Unlike the African-American family identified as having HRS that was later discovered to be DRPLA, our patient did not have extensive basal ganglia calcifications, but did have extensive leukoencephalopathy as seen in HRS [3, 4]. Another distinguishing clinical feature of our patient is the absence of significant dementia at present. DRPLA, like SCA3 and Huntington’s disease, can have a quite variable phenotype depending on the number of CAG repeats, the race of the patient and associated comorbidities [18, 14].
To our knowledge, DRPLA has not been implicated as a cause of optic atrophy. Typical MRI findings in DRPLA include cortical and cerebellar atrophy and degeneration of the dentatorubral and pallidoluysian systems [11, 12]. Neuropathological findings in DRPLA vary and can include basal ganglia calcifications and central demyelination as well as neuronal loss and astrogliosis in the globus pallidus, dentate nucleus and subthalamic nucleus [18, 13]. We cannot identify prior MRI or neuropathological reports of optic atrophy even in older DRPLA patients with significant visual loss and severe leukoencephalopathy [7]. Other than the novel finding of optic atrophy, our patient’s clinical and neuroimaging features are typical of the DRPLA spectrum.
Corneal endothelial degeneration certainly could have contributed to our patient’s progressive visual loss and it is probably much more common in DRPLA than realized. Despite the first description of DRPLA by Smith et al. in 1958 [15], the first report of corneal endothelial degeneration in DRPLA was not until 1999 [9]. The corneal endothelium is derived from neuroectoderm and there is expression of the DRPLA gene in these cells leading to degeneration over time [9, 10]. Corneal endothelial degeneration was present in our patient as evidenced by the endothelial haze and 2–3+ guttata noted on his last ophthalmological examination. The lack of prior reports of optic atrophy associated with DRPLA may be analogous to the long delay in the discovery of corneal endothelial degeneration in these patients. Alternatively, unknown racial, genetic or environmental influences in the setting of a predisposing condition for white matter disease (DRPLA) could have led to the optic atrophy.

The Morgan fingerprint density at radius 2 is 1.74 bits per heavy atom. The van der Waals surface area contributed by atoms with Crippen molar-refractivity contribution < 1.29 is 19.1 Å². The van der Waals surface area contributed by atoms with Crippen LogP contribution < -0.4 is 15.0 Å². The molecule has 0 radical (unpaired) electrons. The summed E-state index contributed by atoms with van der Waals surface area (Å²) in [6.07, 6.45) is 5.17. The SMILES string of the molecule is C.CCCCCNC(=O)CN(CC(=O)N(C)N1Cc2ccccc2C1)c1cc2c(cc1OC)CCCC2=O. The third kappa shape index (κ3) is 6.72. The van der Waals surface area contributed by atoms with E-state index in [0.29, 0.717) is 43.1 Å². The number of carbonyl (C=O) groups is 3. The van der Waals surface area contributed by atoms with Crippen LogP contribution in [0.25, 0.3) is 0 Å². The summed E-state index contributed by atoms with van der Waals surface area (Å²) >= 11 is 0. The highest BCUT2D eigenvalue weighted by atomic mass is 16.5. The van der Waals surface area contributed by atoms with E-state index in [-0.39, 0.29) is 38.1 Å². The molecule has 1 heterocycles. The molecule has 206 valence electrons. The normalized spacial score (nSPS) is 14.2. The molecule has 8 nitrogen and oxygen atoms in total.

The optic nerve and retina are CNS structures and the astrocytes and oligodendrocytes of the optic nerve would theoretically be predisposed to the same DRPLA disease process as in the cerebral subcortical white matter. Atrophin-1 may have a possible role in co-repressing orphan nuclear receptor TLX, involved in retinal progenitor cell proliferation [16]. Other SCAs can be associated with optic atrophy (especially in SCA1) and thinning of the retinal nerve fiber layer by optical coherence tomography (OCT) [1719]. Interestingly, ocular manifestations are not typically seen in SCA3 mouse models.